Parent: It’s been a long day. Let’s play just the two of us for five minutes. After that, you can play on your own, or help me

make dinner.

3. Answer Their Questions Honestly

Your older kids may have questions about the baby, and it’s okay to answer honestly. Keep in mind that too much detail can be overwhelming for kids. Stick with need-to-know information. If you’re not sure how to respond, that’s okay, too! Tell your child you’re going to think about the best way to answer, and let them know when you plan to circle back.


Older sibling: The baby cries all the time! When will it get better?

Parent: It is tough to hear babies cry! I’m going to think about your question. At bedtime tonight, I’ll give you the best answer I can.

4. Highlight Your Older Children’s Successes as Siblings

A young child hugs a woman as they both smile

Celebrating what children are doing well not only makes them feel like their efforts are being noticed, but also helps them better understand your expectations for them as new siblings. Highlight any of their positive behavior during the transition of bringing a new baby home. Whenever possible, look for opportunities to compliment how they treat the new baby and help out as a family member.


If your older child has been demonstrating regressive behavior since the baby’s arrival, like crawling instead of walking

Parent: I love seeing you walk on your two feet! The baby is going to learn so much from you!

5. Let Unwanted Behaviors Go When You Can

You might hear some big feelings come out in the form of harsh language like “I hate the baby!” or “I don’t want to play with you ever again!” It can be tempting to correct your kids, argue, or even give a consequence when you hear statements like this. However, focusing on rude language can actually send the opposite message…that if they say something outrageous enough, they’ll get that undivided attention they’ve been missing! Instead, keep your cool and focus on what they are doing well. Remember that your child is trying to express a difficult, overwhelming emotion, and aggression (verbal and physical) is one way to make sure you’re really listening! When they pull you into an argument, that’s valuable one-on-one attention. Of course, safety is always the priority. If a behavior goes beyond rudeness or attention seeking and becomes unsafe for your children, yourself, or pets, it is important to step in.

6. Keep Rules and Routines the Same

A lot of parents give their older children extra flexibility when a new baby comes home, like later bedtimes or more screen time, as a way to make the transition period more fun. Bending the rules on occasion, like having breakfast for dinner or staying up past bedtime for a special event, is absolutely normal. At the same time, consistency is critical to regulating kids’ minds and bodies. While parents are well intentioned when they bend the rules for older kids, it may make things harder on them. Kids’ brains are wired to look for patterns, so as predictability and consistency decrease, challenging behaviors and emotional dysregulation tend to increase. With a new baby at home, it is impossible to keep everything exactly like it was before, so pick a few house rules and daily routines, and prioritize those.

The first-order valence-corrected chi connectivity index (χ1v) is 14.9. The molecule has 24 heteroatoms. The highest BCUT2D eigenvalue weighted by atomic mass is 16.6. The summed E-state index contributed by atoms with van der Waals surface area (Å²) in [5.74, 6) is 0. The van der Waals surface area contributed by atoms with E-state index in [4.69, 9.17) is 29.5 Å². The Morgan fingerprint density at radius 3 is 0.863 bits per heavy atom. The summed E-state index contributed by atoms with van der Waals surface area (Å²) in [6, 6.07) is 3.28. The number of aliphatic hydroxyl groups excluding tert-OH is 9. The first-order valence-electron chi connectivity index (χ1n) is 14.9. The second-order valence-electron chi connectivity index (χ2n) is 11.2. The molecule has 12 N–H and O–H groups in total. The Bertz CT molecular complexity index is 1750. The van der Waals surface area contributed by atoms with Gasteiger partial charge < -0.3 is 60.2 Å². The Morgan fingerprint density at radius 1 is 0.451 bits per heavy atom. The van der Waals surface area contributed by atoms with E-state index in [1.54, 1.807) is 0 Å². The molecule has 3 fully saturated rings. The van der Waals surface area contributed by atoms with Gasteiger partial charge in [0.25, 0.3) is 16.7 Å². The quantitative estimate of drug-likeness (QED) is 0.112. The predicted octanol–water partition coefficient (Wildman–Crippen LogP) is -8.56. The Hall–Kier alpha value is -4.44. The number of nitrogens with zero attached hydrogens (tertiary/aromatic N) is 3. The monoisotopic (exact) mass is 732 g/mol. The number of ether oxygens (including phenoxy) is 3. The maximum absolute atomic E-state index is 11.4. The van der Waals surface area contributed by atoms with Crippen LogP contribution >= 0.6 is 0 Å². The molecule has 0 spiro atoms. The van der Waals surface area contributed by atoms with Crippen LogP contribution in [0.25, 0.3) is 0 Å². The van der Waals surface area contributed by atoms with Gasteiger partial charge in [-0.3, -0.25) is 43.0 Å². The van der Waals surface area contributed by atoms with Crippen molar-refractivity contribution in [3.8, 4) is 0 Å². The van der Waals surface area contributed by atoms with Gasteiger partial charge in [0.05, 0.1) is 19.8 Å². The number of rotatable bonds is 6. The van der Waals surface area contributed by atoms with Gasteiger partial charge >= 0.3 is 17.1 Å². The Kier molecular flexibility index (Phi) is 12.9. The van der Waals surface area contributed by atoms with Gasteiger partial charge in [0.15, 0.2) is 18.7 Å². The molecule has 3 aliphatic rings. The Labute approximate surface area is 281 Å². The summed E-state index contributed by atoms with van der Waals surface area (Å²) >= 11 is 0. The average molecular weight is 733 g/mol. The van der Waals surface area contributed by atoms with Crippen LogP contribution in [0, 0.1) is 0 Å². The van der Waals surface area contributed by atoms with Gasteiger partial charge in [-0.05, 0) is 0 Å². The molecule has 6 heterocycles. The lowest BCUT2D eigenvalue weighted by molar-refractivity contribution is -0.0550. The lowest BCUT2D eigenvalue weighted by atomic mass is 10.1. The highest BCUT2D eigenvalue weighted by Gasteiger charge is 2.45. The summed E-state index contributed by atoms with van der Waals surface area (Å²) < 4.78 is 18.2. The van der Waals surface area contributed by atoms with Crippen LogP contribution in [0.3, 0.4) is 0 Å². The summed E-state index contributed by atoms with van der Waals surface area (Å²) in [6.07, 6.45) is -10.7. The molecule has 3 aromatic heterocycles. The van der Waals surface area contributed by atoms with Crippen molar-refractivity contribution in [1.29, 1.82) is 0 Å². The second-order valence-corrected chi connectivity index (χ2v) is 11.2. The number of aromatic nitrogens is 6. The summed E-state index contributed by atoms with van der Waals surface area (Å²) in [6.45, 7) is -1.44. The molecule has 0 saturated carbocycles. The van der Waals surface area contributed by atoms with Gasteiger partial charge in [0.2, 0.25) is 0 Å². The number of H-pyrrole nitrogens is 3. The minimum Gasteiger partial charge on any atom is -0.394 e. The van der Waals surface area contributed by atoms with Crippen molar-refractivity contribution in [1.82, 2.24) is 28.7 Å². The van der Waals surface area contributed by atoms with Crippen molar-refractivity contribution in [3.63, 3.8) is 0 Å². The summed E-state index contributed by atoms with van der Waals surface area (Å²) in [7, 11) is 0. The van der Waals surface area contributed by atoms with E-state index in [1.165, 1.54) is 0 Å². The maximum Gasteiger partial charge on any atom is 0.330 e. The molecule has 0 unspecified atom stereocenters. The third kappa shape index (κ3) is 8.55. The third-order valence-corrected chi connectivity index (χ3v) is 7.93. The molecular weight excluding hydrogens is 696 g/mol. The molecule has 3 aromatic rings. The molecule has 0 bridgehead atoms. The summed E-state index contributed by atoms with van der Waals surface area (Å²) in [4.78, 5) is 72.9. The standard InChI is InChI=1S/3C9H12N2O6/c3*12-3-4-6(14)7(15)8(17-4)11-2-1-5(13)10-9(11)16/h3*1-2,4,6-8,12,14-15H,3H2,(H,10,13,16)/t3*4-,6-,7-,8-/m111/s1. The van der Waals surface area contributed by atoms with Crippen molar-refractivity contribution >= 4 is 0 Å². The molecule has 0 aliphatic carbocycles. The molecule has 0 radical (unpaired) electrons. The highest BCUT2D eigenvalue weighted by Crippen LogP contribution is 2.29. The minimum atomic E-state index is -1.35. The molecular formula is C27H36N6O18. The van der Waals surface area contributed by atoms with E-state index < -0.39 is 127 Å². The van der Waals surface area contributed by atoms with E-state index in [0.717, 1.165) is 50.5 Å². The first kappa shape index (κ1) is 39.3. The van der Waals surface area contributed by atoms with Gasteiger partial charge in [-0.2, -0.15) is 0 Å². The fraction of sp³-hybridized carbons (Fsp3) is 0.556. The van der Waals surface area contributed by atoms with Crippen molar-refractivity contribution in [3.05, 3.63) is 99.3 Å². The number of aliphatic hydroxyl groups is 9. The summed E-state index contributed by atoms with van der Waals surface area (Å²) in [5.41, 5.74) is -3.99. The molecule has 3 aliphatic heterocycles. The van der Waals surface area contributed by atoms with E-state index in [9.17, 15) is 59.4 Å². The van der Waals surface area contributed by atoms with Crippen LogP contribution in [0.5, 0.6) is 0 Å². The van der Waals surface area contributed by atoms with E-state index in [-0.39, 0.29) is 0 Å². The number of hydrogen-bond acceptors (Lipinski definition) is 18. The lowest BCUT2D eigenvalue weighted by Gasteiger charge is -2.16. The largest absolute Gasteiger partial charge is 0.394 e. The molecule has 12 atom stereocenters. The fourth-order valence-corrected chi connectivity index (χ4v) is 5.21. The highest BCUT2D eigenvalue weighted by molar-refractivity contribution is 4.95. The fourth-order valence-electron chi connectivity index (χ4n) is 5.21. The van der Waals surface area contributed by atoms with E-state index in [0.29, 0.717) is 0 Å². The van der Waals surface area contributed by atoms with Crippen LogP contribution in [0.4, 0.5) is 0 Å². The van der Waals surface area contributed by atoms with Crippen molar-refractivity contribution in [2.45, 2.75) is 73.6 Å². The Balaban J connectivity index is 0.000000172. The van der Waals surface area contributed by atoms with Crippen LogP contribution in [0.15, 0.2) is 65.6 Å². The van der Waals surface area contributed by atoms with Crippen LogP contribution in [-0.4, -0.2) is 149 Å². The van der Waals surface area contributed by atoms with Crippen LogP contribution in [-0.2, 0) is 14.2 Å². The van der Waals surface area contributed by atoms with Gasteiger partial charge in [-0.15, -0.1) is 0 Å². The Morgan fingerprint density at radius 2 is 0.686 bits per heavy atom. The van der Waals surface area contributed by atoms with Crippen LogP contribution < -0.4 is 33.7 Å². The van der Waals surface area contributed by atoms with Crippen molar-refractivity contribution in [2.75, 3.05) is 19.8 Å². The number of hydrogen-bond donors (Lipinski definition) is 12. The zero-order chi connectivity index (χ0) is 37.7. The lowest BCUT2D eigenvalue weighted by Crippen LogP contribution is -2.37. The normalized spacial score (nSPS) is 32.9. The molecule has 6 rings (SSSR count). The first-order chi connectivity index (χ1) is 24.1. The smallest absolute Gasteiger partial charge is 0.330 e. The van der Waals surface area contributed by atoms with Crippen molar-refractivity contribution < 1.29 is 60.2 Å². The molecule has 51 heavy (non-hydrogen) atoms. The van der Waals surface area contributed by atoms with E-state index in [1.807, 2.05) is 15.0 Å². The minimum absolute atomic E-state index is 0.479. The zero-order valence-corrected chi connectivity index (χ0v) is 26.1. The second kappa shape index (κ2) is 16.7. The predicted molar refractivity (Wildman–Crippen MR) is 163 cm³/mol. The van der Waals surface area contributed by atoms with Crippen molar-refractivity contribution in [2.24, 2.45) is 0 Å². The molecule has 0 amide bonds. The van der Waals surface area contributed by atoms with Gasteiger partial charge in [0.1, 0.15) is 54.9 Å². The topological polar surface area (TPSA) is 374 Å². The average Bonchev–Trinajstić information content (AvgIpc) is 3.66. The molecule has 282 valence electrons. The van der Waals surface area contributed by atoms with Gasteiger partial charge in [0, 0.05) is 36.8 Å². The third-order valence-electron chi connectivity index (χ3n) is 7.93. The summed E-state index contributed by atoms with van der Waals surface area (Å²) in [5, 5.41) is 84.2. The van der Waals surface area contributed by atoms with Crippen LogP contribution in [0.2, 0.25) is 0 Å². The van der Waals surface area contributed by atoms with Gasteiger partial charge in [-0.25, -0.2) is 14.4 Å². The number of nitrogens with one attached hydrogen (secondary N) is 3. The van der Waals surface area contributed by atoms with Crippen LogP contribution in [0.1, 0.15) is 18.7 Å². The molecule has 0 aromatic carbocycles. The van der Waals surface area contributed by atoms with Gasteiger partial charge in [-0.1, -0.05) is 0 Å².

Parent: Since the baby is home with us now, bed time might start a little later, but we will always take the time to brush our teeth and read one book together.

7. Make Older Kids Feel Included

The hardest part about having a new sibling for older kids is often the major shift in their family role. They may feel lonely, ignored, or unsure how to help. When possible, invite your child to join you in caring for the baby. Even if all they can do is stand nearby and watch, they are likely to feel more involved. If you have a toddler, give them a baby doll or stuffed animal they can diaper, dress, and feed.

A woman holds a baby to her chest as a young child sits nearby.


Parent: I’m going to feed the baby. If you’d like, you can bring your baby doll and give them a bottle next to me.

8. Let Sibling Bonding Happen Naturally

Two young children jump on a bed together while holding hands

Some kids are thrilled when a new baby comes home. Others keep to themselves, or purposefully avoid new siblings! Gentle encouragement is okay, but too much pushing from parents and older siblings are likely to resist more and more. It may take time, but your kids will eventually engage with each other!


Parent: Would you like to say good morning to the baby?

Older sibling: No!

Parent: No problem, let me know if you change your mind.

A new sibling is a big adjustment for everyone in the family. Be patient with yourself, and your older children, as much as you can, especially in the first few months. Just like any relationship, siblings may go through phases. They may spend months playing well together, then go through a time of arguments and fighting, and then be inseparable again. Modeling kindness, respect, and cooperation for your kids will set a foundation for healthy sibling relationships, even if there are some bumps along the way!

Two children lie on the grass laughing, side by side.